A LYS Superintendent reflects on the following:
My first year as an assistant principal was a whirlwind. I wanted to do a great job, so I was tough, on everything. I worked discipline and truancy with a vengeance. Too many missed days, and I would put you in Saturday school to make up the days. Don’t accept my Saturday school offer? I denied course credit at the snap of my fingers. Teachers cheered me on; finally someone holding kids accountable! Then the next year rolled around. I had Algebra I classes with over 35 kids in them. You see, every freshman was taking Algebra I, and about 1/3 of the sophomore class was re-taking Algebra I. I knew then I had to rethink my approach.
Now I am a superintendent; all of my previous administrative experience has been in high schools. So this elementary and middle school business is a little new to me and a some of it is quite different. Of course there is no retention, per se, in high schools, but there is in K-8. So, this is the crazy time of year and teachers are all discussing retention. I thought I would comment.
First, the research is clear that kids retained in grades K-8 are significantly more at risk to drop-out of high school. The exact odds of the drop-out effect vary, but the research is consistent. Retention in grade schools creates drop-outs in high schools. I spent a decade as a high school administrator fixing the problems passed up through grades K-8, so I saw the effects many, many times. Disagree if you want, but I can assure you that very few 20 year olds walk across the stage to receive their diploma. If the district can’t find an accelerated program for the retained child, a drop-out is almost certain.
Think about that. We retain students in grades K-8, knowing full well the drop-out risk is astronomical. Then we design programs, hire faculty, and build buildings to address the needs of 18-21 year olds so they won’t drop out. A different approach is in order.
Let’s think about student achievement in grades K-8, or more appropriately for this discussion, the LACK of achievement for specific children. What factors go into this achievement problem? Well, of course there are many, but I think we can categorize them into three broad categories: school related problems; home/environment related problem; and developmental/learning disability problems. Let’s discuss them one by one, because if you are retaining a child, you are doing so only to buy time to solve one or more of those problems. At least I hope that is what you are doing.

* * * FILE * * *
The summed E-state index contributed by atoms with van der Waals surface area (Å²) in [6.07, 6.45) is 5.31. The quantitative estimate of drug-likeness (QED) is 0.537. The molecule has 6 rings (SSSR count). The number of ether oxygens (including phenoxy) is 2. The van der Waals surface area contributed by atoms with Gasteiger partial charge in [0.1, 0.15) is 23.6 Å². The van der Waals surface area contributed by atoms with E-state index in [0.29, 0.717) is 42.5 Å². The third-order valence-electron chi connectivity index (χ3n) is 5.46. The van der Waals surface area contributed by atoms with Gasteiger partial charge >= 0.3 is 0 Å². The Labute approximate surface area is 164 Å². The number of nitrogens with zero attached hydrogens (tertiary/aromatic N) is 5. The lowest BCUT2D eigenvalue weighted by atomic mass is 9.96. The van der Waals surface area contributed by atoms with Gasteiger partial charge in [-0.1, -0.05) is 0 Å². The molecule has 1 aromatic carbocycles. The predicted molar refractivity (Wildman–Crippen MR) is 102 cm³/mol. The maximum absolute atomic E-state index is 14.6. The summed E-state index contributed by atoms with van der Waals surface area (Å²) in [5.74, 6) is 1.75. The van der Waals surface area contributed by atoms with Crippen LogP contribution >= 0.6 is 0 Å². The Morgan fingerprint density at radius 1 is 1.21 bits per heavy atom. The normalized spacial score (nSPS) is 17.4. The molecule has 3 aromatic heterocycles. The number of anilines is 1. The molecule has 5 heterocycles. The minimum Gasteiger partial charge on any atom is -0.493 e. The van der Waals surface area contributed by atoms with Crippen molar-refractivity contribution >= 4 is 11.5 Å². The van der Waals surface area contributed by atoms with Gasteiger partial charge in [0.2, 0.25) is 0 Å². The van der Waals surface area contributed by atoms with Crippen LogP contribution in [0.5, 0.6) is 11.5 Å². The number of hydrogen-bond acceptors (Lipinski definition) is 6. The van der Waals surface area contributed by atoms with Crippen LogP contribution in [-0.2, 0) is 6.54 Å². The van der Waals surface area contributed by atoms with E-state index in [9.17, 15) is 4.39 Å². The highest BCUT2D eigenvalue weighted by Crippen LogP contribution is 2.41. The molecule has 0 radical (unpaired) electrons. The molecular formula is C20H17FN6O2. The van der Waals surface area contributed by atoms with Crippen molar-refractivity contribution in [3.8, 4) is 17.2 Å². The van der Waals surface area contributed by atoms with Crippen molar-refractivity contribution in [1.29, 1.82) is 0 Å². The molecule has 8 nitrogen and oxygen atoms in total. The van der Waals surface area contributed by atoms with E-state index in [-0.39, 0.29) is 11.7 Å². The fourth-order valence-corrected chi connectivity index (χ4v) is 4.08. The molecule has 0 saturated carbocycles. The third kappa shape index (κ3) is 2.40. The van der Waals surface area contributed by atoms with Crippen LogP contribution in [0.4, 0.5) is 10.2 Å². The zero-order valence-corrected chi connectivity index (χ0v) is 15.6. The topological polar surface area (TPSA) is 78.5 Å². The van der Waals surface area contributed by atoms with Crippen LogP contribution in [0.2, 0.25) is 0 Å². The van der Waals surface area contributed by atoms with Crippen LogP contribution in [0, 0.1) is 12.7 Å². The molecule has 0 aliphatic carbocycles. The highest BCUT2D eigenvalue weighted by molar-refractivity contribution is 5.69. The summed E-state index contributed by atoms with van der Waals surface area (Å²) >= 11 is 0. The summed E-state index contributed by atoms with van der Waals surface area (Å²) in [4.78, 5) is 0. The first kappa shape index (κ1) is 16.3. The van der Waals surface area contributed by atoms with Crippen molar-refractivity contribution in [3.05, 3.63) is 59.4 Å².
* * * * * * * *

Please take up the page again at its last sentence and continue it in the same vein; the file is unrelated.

School related problems include poor or no curriculum, poor instruction, poor tracking of student progress, poor systematic method of intervention and support, and other such problems. I can’t see how retention will solve any of these problems. These are structural and adult problems; the adults must either change structure and/or practice or risk being removed.
Let’s move on to home/environmental problems. The effects of abuse, neglect, poor home support systems, parents not at home, and other such problems will certainly have an impact on children. And again, which one of these problems do you think retention will solve? Honestly, I can’t think of any. I am not saying there is not one, but I can’t think of one. In fact, I now believe that retention may indeed make home/environmental problems even worse, but that’s another discussion.
Last, we have the issue of developmental disorders/learning disabilities and other issues like these. First, the front line educator (teacher, principal, counselor) is likely unqualified to make these determinations. Second, let’s say a child does have a psychological issue. Will retention cure the issue? Let’s say the child is learning disabled. Will retention cure the disability? Indeed this is likely the barrier to learning that impacts the smallest group of learners, maybe 3% or so, yet it is the one we run to most frequently. There MAY be some children in this group that retention would help, but of the 3% that fall into this group, I suspect it would be a tiny fraction of the 3%.
Yes, I know in Texas we have SSI. That’s a misguided law dictated by politics, not anything grounded in educational practices. I will also caution you not to use anecdotal scenarios in a generalized way. For example, I had a teacher tell me he retained his own child in 3rd grade and it was the best decision he ever made. OK, but the support system in his home (a middle-class, professional educator) is likely unique, especially in areas with a lots of low SES children. The likelihood that this teacher’s anecdotal experience could be transferred in general to children in highly at-risk situations is hopelessly misguided and will likely result in great harm to children.
It seems to me that retention is a simple solution that fails to solve virtually all possible barriers to learning in the real world, especially with at-risk students. I wish we truly could solve the problems of at-risk students by merely retaining them. If it were only that easy. The truth is when we talk about retaining a child we are most likely indicting ourselves. Because the most likely scenario leading to child achievement failure (that we can control) is that the school did not do everything it could to support the child.
But if we are to deal with this in any meaningful manner… Own it.
Think. Work. Achieve. Your turn…
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